What Makes the Smoky Mountains Smoky Blue?
The Great Blue Smokey Mountains Demystified.
The Mountains of East Tennessee and Western North Carolina are gloriously enveloped in a smoky haze that has over time given the region its picturesque and magical characteristic. The Great Smoky Mountains indeed never fails to leave its visitors dumbfounded as it has over and again “wowed” anyone who dared to visit.
With greatness certainly abound a lot of questions and the Smokey Mountains have had their share of those. One of the questions on the minds of most visitors to the site is, “why the smoke?” David Stewart intelligently puts forward an answer in his book, The Chemistry of Essential Oils.
In his own words, “The Great Smoky Mountains got their name – not from smoke, but from essential oils.” He further states “The haze is not smoke. Neither is it fog. It is a cloud of essential oil molecules emitted by the trees to blanket the forest and reduce evaporation to preserve moisture.”
The name, Great Smokey Mountain, and the nearby Blue Ridge Mountain was coined by early European settlers who settled in the land of the Cherokees in the early 1800s. The Cherokees are prone to giving names that are quite descriptive in nature, and for over a thousand years the land was known to the Cherokee Indians as Shaconage (Sha-Kon-O-Hey) which means “Land of the blue smoke.” They considered it a sacred place, and hence the Early European settlers simply found an English translation for the Cherokee version.
The trees, which are mainly conifers, emit hydrocarbons (terpenes) in the form of essential oils and these oils when released are suspended in the atmosphere by water vapor. When light passes through this moisture, the shorter light rays are bent (refracted) towards the end of the spectrum giving rise to a bluish tint to the vapor and the resulting magnificent haze with a blue smoky tinge that shrouds the mountains.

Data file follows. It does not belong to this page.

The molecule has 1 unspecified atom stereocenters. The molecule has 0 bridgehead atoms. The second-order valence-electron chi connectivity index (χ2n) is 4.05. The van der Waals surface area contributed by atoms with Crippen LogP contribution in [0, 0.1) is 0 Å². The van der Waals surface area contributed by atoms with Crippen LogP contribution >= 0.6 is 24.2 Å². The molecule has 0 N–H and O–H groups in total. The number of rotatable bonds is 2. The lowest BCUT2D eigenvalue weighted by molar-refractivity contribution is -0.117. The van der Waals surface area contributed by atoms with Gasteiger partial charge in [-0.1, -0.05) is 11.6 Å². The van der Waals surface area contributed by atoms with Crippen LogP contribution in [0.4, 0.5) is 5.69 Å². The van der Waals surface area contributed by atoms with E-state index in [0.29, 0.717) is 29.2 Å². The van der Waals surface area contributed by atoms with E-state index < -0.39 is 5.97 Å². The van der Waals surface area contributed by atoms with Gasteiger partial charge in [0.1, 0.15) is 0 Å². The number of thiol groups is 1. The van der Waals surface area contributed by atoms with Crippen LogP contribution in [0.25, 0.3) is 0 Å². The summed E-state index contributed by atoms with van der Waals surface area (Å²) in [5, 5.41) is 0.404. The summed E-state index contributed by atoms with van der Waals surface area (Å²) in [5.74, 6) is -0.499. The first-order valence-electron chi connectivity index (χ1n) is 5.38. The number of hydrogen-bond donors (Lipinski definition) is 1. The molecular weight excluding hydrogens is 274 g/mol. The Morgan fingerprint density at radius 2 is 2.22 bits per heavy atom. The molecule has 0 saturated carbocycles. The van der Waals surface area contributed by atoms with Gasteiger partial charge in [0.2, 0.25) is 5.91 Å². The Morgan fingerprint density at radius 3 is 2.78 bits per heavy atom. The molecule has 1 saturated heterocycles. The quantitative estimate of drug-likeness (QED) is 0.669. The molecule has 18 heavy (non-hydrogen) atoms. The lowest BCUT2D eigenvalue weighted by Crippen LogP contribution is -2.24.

Have no fear when visiting the mountains as the vegetation surrounding it has a great store of a-pinene, most common terpene found in the plant world. A-pinene is a natural insecticide, and since most bacteria, fungi, and viruses cannot survive in the presence of essential oils that are high in terpenes, the trees and plants cover themselves in a mixture of deadly natural insecticide and insect repellant. Although, there are insects in the Smokies, the Hans-Walter Heldt, and Birgit Piechulla book, Plant Biochemistry reports that “Monoterpenes occur as scents in flowers to lure insects, but they are also contained in plants as an insect repellent. Monoterpenes a-pinene and b-pinene are major constituents of the resin of conifers. They are toxic for many insects and thus act as a protection against herbivores.”
A-pinene is also a good memory enhancer as it exhibits activity as an acetylcholinesterase inhibitor, aiding memory. It is especially very good for asthmatic patients as it relaxes the bronchial muscle causing a dilation of the bronchial tubes. The next time you pay a visit to the Smokies, be rest assured that you’d leave with an improved memory to better reminisce about your visit and of course, you’d breathe better . You also might learn a thing or two about life as the Smokies cheerfully give and protect while still managing to keep themselves out of harm’s way.
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